I've been to "one year" before, one and a half years ago. The doctor said to come back for a bit more blood work, for another scan. Those scans said: second primary tumor, hereditary. I wonder if the first cancer saved my life. There was no evidence, except in my blood. And no one would have been looking at blood under a microscope if I hadn't already been sick once before. Typical onset is 70, screening begins at 50, sometimes later. I was 35.
Monday was my "one year" from the end of treatment checkup. Last July during my 8th infusion of what was meant to be 12 doses of Folfox6, I began having trouble reading, then seeing, then breathing. Then I realized that I was having a reaction to the medications that were meant to kill the cancer cells. My face burned and I felt choked; I could hardly raise my voice to call the nurse. And in a flurry, a brief moment or two, the line was unplugged from the port.
The nurses called my husband and he drove from work to sit with me. For an hour, the nurses watched to make sure the side-effects were subsiding. I closed my eyes and practiced breathing until the air passed freely in and out of my lungs. My husband, held my hand. In my head, the storm of emotion raged, questions, doubts, and fear. If I could not continue these infusions, what would we have to do for treatment next?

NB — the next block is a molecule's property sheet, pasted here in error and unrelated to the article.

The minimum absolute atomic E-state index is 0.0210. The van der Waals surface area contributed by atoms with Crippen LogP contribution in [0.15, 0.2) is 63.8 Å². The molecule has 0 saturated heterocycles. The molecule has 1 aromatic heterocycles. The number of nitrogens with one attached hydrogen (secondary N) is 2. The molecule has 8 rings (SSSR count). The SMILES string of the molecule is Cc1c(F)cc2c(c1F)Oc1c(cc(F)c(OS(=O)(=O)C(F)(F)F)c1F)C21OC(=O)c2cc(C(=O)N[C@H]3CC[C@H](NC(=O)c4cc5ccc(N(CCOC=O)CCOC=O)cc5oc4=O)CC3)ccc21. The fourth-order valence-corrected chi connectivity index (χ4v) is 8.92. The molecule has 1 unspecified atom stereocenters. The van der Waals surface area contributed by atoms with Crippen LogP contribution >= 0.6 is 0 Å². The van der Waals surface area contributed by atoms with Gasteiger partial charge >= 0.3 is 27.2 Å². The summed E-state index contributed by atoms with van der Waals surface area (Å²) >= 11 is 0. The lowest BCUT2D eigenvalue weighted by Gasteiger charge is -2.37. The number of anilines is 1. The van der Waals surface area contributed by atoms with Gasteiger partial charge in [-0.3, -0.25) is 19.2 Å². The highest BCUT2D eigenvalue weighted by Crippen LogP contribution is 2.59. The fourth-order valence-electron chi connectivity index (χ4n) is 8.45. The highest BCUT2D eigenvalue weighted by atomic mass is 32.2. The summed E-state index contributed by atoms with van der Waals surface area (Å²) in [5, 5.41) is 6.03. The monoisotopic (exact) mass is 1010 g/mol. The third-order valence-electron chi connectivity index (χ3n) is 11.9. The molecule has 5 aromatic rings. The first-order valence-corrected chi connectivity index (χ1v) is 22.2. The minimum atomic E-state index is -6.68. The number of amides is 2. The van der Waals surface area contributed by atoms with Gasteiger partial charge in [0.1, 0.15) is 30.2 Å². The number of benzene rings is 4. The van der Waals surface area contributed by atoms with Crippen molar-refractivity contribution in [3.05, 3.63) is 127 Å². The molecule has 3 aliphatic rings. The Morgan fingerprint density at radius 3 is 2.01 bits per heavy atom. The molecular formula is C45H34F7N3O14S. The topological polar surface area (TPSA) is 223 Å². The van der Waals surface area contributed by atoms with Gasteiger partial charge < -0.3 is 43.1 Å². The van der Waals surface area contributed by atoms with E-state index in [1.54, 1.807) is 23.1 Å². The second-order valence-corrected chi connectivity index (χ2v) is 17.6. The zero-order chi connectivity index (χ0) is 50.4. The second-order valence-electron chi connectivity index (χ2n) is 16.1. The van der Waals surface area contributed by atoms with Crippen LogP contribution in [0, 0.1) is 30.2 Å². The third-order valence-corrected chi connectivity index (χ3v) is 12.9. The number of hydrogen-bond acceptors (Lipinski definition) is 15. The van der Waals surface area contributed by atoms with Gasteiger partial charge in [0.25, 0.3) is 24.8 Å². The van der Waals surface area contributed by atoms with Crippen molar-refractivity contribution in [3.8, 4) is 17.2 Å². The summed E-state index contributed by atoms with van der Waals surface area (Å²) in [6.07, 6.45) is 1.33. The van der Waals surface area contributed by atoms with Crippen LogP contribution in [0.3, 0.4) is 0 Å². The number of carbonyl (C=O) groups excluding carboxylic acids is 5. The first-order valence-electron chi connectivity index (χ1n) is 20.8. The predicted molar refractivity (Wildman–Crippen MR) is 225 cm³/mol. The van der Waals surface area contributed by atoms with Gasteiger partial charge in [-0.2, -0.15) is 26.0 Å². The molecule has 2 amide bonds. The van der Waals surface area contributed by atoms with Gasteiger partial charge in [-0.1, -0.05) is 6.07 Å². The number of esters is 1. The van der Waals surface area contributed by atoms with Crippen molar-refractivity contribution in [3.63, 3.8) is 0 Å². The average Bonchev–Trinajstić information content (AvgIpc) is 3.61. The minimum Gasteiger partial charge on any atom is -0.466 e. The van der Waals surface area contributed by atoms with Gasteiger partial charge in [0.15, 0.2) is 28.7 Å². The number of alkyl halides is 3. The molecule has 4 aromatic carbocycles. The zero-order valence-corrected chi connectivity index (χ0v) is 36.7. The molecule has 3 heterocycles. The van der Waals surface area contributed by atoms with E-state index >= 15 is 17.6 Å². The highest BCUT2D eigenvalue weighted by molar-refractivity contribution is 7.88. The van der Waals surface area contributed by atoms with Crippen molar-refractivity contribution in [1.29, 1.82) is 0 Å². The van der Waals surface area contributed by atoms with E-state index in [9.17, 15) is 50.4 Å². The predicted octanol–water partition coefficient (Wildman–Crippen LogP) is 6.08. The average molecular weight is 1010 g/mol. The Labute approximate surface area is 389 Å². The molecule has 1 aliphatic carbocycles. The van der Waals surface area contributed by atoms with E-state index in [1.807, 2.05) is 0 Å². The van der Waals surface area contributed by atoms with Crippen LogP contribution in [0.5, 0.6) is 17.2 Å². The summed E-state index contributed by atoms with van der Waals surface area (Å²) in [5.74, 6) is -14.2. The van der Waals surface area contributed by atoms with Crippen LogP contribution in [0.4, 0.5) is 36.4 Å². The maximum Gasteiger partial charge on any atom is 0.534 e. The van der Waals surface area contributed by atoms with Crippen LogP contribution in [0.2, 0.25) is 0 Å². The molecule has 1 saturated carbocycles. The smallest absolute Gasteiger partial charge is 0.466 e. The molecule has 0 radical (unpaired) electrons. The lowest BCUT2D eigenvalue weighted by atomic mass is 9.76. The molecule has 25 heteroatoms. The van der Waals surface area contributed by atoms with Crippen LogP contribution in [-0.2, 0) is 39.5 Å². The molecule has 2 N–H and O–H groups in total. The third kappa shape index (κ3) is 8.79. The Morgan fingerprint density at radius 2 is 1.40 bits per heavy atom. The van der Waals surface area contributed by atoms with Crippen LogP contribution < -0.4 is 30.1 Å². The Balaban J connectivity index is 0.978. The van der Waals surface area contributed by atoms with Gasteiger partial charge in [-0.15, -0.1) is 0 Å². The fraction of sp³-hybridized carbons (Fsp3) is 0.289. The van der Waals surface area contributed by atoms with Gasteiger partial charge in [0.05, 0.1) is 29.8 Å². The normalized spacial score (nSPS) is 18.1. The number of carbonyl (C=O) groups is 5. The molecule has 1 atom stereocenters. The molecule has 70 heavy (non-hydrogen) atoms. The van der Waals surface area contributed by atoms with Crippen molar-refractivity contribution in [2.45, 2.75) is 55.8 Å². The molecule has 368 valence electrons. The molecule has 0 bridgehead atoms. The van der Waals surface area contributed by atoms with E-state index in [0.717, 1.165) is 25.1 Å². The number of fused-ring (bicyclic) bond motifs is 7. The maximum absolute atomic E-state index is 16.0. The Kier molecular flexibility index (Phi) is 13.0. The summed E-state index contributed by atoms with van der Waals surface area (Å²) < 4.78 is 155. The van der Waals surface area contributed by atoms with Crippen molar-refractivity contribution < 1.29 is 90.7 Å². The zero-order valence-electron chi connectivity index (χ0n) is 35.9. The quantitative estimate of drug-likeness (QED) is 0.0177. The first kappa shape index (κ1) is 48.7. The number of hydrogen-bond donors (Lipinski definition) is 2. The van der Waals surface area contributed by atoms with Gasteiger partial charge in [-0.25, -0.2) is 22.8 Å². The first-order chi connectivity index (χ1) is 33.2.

After some time, the doctor returned to send me on my way home. What next? Clinical standards suggest twelve dose, but medicine is still a question, a guessing game, an art of conjecture, laboratory work, and faith. The reaction signaled the end of the chemotherapy and the start of wait and see. Now, blood work and scans.
Now attempt to return to normal life. Now the fog lifting, clarity, hope, and each day another chance to live better. To learn what I am meant to learn: mostly, that I cannot do it all on my own, no matter how able, how strong, how determined, how intelligent, how stubborn I may be.